Hot spots of US population growth
When Shannon Monteith got a promotion last year, she packed up her things, said goodbye to San Francisco, and headed to the big time - Benton County, Arkansas.
Ms. Monteith couldn't find Northwest Arkansas on a map before she moved here. But as a saleswoman for candymaker Hershey Foods Corp., she was familiar with her new client: Bentonville-based Wal-Mart Stores Inc.
"It's the biggest company in the world - if you're in sales you always want to be on the biggest customer," she says.
Benton County wasn't the backwater that Monteith feared it might be. She eventually bought a home in Shadow Valley, a gated community that hums with activity - from tennis games to roving golf carts to kids playing in newly landscaped yards.
Just a few years ago, Shadow Valley was Ozark pastureland and forest. But as thousands of people move to Benton County, drawn by an economic boom fueled by Wal-Mart, the region is being rapidly redrawn - with an influx that puts it among the nation's 70 fastest-growing counties, according to the most recent US Census Bureau report. About 7,500 people moved to the area between July 2003 and July 2004, pushing the population to roughly 180,000.
Most of the growth shown by Census data has been in counties that ring big cities, with more than 80 percent of the fastest-growing areas located in Southern and Western states. The reasons for growth are as varied as the places themselves. Some are retirement havens, others are home to booming companies. But all of them are being transformed by new residents who seem to pour in every day.
Of course, population growth isn't confined to suburban boomtowns or cities in the Sunbelt and Rocky Mountains. It's affecting far-flung spots as well, culminating what demographer Robert Lang calls the "triumph of the exurbs" - new communities so far outside of cities that they almost stand alone.
The suburbs built in the 1970s now act as "anchors," he says, projecting population growth even farther away from urban cores. Now, people are moving farther and farther afield to attain the American Dream - or at least buy their piece of a new American exurb.
"Your typical suburbanite still wants to live in the biggest lot they can buy for the least amount of money," says William Frey, a demographer at the Brookings Institution's Metropolitan Policy Program. "The common thing about all these counties is that the most affordable land in all these areas is out in the periphery."
Another commonality, says Mr. Frey, is the counties' steady race to build the new roads, water-treatment plants, and schools to serve a growing population. "Growth is a two-edged sword," he says. "If anything, some of these counties want to restrict the growth."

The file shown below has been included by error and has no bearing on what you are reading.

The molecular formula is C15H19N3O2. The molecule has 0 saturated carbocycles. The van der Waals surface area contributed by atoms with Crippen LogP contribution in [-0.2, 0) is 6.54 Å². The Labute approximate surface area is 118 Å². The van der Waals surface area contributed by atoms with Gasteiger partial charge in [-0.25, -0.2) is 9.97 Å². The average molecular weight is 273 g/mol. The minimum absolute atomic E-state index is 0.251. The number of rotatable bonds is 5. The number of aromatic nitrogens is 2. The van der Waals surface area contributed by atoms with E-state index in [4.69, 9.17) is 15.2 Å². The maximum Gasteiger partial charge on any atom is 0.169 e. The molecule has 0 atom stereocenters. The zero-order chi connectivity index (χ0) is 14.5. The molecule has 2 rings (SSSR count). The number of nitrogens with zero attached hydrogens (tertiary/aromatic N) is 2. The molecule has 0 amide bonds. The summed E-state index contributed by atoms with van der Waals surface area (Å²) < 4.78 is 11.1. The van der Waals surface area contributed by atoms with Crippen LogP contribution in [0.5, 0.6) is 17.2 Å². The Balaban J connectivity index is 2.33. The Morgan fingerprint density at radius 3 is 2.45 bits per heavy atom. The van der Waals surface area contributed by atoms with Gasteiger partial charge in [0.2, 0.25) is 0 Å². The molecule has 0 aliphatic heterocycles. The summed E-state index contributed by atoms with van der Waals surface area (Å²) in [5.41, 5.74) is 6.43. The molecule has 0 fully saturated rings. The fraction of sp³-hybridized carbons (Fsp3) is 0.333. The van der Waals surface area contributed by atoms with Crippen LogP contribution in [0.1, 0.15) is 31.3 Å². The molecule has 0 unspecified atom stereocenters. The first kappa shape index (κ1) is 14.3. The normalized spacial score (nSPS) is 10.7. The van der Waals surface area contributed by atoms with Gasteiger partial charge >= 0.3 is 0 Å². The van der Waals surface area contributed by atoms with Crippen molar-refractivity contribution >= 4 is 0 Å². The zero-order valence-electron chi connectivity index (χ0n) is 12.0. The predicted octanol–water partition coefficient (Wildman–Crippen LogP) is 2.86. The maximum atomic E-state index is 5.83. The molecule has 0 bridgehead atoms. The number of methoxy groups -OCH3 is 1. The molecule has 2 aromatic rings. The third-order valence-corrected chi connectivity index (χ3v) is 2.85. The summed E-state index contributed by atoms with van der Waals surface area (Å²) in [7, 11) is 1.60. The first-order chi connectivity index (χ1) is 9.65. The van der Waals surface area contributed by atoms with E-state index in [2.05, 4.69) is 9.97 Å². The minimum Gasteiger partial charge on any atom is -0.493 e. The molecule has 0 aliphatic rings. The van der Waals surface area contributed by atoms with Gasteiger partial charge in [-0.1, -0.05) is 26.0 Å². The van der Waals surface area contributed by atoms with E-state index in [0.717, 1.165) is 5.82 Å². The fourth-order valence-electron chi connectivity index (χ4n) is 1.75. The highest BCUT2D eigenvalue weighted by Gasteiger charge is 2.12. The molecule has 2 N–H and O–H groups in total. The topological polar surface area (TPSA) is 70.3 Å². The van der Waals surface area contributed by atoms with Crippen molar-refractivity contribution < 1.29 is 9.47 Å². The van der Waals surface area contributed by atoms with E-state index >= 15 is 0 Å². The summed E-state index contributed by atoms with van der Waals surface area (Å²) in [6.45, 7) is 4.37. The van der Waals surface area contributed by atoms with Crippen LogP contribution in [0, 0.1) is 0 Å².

Residents of Rockville, Utah, are of that mind-set, opting not to build a water-treatment plant for fear it would entice more people to move there, says Mayor Dan McGuire.
"The people here have elected to stay little, and we can benefit from the growth of the other communities," he says. "We just have to travel there to take advantage of it." They've dubbed their town "Utah's last treasure" - precisely because they have avoided the kind of growth that's transforming much of their county.
About 5,000 people moved to the county between 2003 and 2004, boosting the population to 110,000. Much of that growth has happened in St. George, the county seat, where retirees and others are drawn to the streams, mountains, and golf courses.
"It all has to do with the sunshine and weather," says alderman Rob Orton. And it's left the city council preoccupied with how to supply its booming population with new roads and fresh water.
For Lincoln County, S.D., growth has meant not only roads and water, but high-end subdivisions popping up on what used to be pastureland. About 2,200 people moved to Lincoln County between 2003 and 2004, bringing the population to 31,400 people, and helping to make it the nation's the ninth fastest-growing county, according to Frey with the Brookings Institution. The flood of newcomers consists largely of commuters who work in Sioux Falls, a city that lures businesses in part because South Dakota has no income tax.
They're drawn by beautiful scenery and a slow pace of life, says John Schutte, president of the Canton Economic Development Corporation in the southern part of the county. But all of that comes at a hefty price: New homes cost between $250,000 and $1 million, he says.
Lincoln County land prices have quadrupled in the past decade alone, according to Mr. Schutte, making life tougher for farmers who were once the area's economic backbone.
Back in Benton County, too, growth is upending the traditionally rural way of life.
Tina Bates lives just outside an earthen wall that separates Shadow Valley from the country homes around it. Growing up, she knew the plots of land around her trailer home by the names of the families who lived there.
Now, that land is being divvied up into subdivisions with names like Hearth Stone and Emerald Heights. Like many of her neighbors, Ms. Bates says she is selling her home and moving away from the traffic and noise.
"Most of the people that lived out here don't live here any more. I guess they don't like living in the middle of a city," she says.